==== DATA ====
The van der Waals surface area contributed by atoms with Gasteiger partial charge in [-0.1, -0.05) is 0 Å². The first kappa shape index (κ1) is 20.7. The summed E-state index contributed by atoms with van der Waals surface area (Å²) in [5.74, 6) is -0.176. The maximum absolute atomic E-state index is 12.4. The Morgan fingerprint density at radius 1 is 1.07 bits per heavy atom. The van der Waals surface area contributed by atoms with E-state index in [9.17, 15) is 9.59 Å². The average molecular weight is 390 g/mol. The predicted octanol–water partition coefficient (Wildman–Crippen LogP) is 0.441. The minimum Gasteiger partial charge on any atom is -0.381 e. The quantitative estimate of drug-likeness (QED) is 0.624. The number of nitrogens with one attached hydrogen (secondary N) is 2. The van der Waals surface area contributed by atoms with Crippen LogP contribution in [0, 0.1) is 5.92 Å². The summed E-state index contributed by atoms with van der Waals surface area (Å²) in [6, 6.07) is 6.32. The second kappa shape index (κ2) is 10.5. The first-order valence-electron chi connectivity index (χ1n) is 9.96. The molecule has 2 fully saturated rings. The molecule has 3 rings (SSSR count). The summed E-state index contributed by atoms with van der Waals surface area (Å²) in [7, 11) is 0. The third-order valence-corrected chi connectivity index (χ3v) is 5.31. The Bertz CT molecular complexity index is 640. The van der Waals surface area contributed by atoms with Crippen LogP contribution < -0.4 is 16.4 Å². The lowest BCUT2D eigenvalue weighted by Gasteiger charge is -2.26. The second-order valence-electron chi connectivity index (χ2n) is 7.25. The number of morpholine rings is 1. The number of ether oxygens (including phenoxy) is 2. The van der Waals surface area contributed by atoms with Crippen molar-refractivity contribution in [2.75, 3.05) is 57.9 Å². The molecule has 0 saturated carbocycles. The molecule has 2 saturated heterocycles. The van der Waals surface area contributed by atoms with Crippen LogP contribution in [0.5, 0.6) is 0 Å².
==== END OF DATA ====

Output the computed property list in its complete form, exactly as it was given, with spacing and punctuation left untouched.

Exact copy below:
The van der Waals surface area contributed by atoms with Gasteiger partial charge in [-0.1, -0.05) is 0 Å². The first kappa shape index (κ1) is 20.7. The summed E-state index contributed by atoms with van der Waals surface area (Å²) in [5.74, 6) is -0.176. The maximum absolute atomic E-state index is 12.4. The Morgan fingerprint density at radius 1 is 1.07 bits per heavy atom. The van der Waals surface area contributed by atoms with E-state index in [9.17, 15) is 9.59 Å². The average molecular weight is 390 g/mol. The predicted octanol–water partition coefficient (Wildman–Crippen LogP) is 0.441. The minimum Gasteiger partial charge on any atom is -0.381 e. The quantitative estimate of drug-likeness (QED) is 0.624. The number of nitrogens with one attached hydrogen (secondary N) is 2. The van der Waals surface area contributed by atoms with Crippen LogP contribution in [0, 0.1) is 5.92 Å². The summed E-state index contributed by atoms with van der Waals surface area (Å²) in [6, 6.07) is 6.32. The second kappa shape index (κ2) is 10.5. The first-order valence-electron chi connectivity index (χ1n) is 9.96. The molecule has 2 fully saturated rings. The molecule has 3 rings (SSSR count). The summed E-state index contributed by atoms with van der Waals surface area (Å²) in [7, 11) is 0. The third-order valence-corrected chi connectivity index (χ3v) is 5.31. The Bertz CT molecular complexity index is 640. The van der Waals surface area contributed by atoms with Crippen LogP contribution < -0.4 is 16.4 Å². The lowest BCUT2D eigenvalue weighted by Gasteiger charge is -2.26. The second-order valence-electron chi connectivity index (χ2n) is 7.25. The number of morpholine rings is 1. The number of ether oxygens (including phenoxy) is 2. The van der Waals surface area contributed by atoms with Crippen molar-refractivity contribution in [2.75, 3.05) is 57.9 Å². The molecule has 0 saturated carbocycles. The molecule has 2 saturated heterocycles. The van der Waals surface area contributed by atoms with Crippen LogP contribution in [0.5, 0.6) is 0 Å².